Rewriting code with Rubocop

Many of you used Rubocop to enforce code style in your project. But have you thought that it can be also used to rewrite the code?

Under the hood, Rubocop uses parser library to convert Ruby code into syntax tree (AST). Within Rubocop cop (rule), you can manipulate with nodes of the syntax tree in any way you like. This gives us the power to write code that rewrites another code.

In my case, we did a huge refactoring and the project was full of blocks like:

if ProjectName.support_legacy?
  # old code
else
  # new code
end

We had hundreds of ProjectName.support_legacy? statements all over the project. Sometimes it was if, and sometimes unless:

unless ProjectName.support_legacy?
  # do smth
end

At some point the refactoring was finished and it was time to get rid of all if ProjectName.support_legacy? branches. I’m not a big fan of writing complex regular expressions and I decided to give Rubocop a try with rewriting my code automatically.

Rubocop design provides you a way to add your own rules, which are called “cops”. Here is our cop that removes all if branches with the legacy code:

module RuboCop
  module Cop
    module CustomCops
      class RewriteLegacyBranch < Cop
        # Constant required for Rubocop
        MSG = 'violation message'.freeze

        # triggered on any `if` statement in the code
        def on_if(node)
          ifst = node.child_nodes[0]
          # if this is what we're looking for, mark it as an offence
          if ifst.method_name == :support_legacy? && ifst.receiver.source == "ProjectName"
            add_offense(node, :expression)
          end
        end

        private

        def autocorrect(node)
          ->(corrector) do
            # for unless, completely remove the statement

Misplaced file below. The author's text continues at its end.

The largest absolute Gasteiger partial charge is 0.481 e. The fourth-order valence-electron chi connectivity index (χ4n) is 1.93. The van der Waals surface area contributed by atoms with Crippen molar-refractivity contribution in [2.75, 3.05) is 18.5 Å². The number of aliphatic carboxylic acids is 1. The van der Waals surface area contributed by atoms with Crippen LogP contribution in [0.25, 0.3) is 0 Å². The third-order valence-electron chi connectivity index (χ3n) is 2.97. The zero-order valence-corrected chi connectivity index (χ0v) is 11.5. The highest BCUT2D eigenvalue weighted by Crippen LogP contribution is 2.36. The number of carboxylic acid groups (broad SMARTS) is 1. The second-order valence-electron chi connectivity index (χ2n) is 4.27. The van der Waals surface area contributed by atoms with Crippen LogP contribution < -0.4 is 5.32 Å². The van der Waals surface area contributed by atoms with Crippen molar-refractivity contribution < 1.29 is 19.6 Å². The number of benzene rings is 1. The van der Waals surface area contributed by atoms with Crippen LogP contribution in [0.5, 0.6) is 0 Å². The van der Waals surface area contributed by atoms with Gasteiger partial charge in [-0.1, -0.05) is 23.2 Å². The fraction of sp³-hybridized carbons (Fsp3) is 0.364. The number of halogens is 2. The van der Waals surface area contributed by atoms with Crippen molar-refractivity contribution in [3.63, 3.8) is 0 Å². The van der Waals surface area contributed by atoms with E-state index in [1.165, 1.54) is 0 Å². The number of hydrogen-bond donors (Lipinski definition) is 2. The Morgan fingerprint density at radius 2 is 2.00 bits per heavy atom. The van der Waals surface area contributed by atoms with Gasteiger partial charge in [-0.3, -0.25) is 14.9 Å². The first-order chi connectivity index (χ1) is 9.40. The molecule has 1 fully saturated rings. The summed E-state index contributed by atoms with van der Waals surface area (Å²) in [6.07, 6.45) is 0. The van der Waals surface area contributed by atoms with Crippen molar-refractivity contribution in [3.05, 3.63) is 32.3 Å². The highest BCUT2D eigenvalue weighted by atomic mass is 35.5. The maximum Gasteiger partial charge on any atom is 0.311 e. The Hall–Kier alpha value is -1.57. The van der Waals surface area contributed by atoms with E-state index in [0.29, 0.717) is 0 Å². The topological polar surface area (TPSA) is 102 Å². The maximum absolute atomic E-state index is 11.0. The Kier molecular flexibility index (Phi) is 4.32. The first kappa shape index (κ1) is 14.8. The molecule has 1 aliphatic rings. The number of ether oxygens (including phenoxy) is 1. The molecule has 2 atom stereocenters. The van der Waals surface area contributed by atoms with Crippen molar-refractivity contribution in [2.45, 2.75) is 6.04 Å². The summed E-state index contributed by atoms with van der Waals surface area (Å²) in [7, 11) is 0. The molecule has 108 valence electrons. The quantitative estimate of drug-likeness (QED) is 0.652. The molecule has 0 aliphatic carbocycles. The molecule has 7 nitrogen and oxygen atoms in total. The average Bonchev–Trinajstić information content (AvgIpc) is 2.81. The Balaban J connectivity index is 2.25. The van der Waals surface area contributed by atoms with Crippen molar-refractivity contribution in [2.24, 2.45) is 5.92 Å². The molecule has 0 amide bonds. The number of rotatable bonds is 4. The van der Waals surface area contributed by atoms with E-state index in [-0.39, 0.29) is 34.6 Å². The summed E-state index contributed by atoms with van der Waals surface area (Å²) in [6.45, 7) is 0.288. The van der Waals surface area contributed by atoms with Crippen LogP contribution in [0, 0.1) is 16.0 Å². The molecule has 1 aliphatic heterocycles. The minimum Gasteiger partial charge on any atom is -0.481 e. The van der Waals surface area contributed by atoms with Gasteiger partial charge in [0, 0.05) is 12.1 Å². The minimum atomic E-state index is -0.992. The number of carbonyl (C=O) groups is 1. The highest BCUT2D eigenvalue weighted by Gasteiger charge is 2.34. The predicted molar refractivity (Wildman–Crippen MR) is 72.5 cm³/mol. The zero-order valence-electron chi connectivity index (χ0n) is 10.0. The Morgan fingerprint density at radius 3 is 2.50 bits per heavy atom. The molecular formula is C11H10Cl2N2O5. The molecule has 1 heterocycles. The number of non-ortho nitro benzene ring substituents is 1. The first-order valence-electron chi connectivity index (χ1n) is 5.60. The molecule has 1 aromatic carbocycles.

if is_unless?(node)
              drop_unless_block(corrector, node)
            else
              drop_if_block_and_leave_new_code(corrector, node)
            end
          end
        end

        def is_unless?(node)
          loc = node.loc
          loc.respond_to?(:keyword) && loc.keyword.is?('unless'.freeze)
        end

        def drop_if_block_and_leave_new_code(corrector, node)
          # drop the `if` and just leave the new code
          new_source = String.new
          if_content = node.child_nodes[1]
          if_content.source.each_line do |line|
            # for indentation
            if line =~ /^( +)/
              line = line[2..-1]
            end
            new_source << line
          end
          corrector.insert_before(node.source_range, new_source)
          corrector.remove(node.source_range)
        end

        def drop_unless_block(corrector, node)
          # indentation workarounds to not leave whitespaces after we remove the block of code
          indent_found = node.source_range.source_line =~ /^( +)/
          if indent_found
            whitespaces = $1.size
            r = node.source_range
            line_range = r.class.new(r.source_buffer, r.begin_pos - whitespaces, r.end_pos + 1)
            corrector.remove(line_range)
          else
            corrector.remove(node.source_range)
          end
        end
      end
    end
  end
end

It turned out that he Rubocop API is not so well documented. I had to dig around the code of existing cops to see examples. You’ll may need to do the same if you’re looking into creating rules that are more complex than mine.

Now it’s time to apply the cop to the code:

bundle exec rubocop --require /absolute/path/to/cop_we_wrote.rb --only CustomCops/RewriteLegacyBranch --autocorrect

We provide three arguments to rubocop:

  1. Require the custom cop that we wrote (the path should be absolute)
  2. Only apply the single cop (by default, Rubocop will also apply a list of default cops)
  3. Autocorrect the violations with the rule defined in autocorrect method

I was extremely happy with the fact that Rubocop saved me a couple of hours of cleaning up the legacy code myself.

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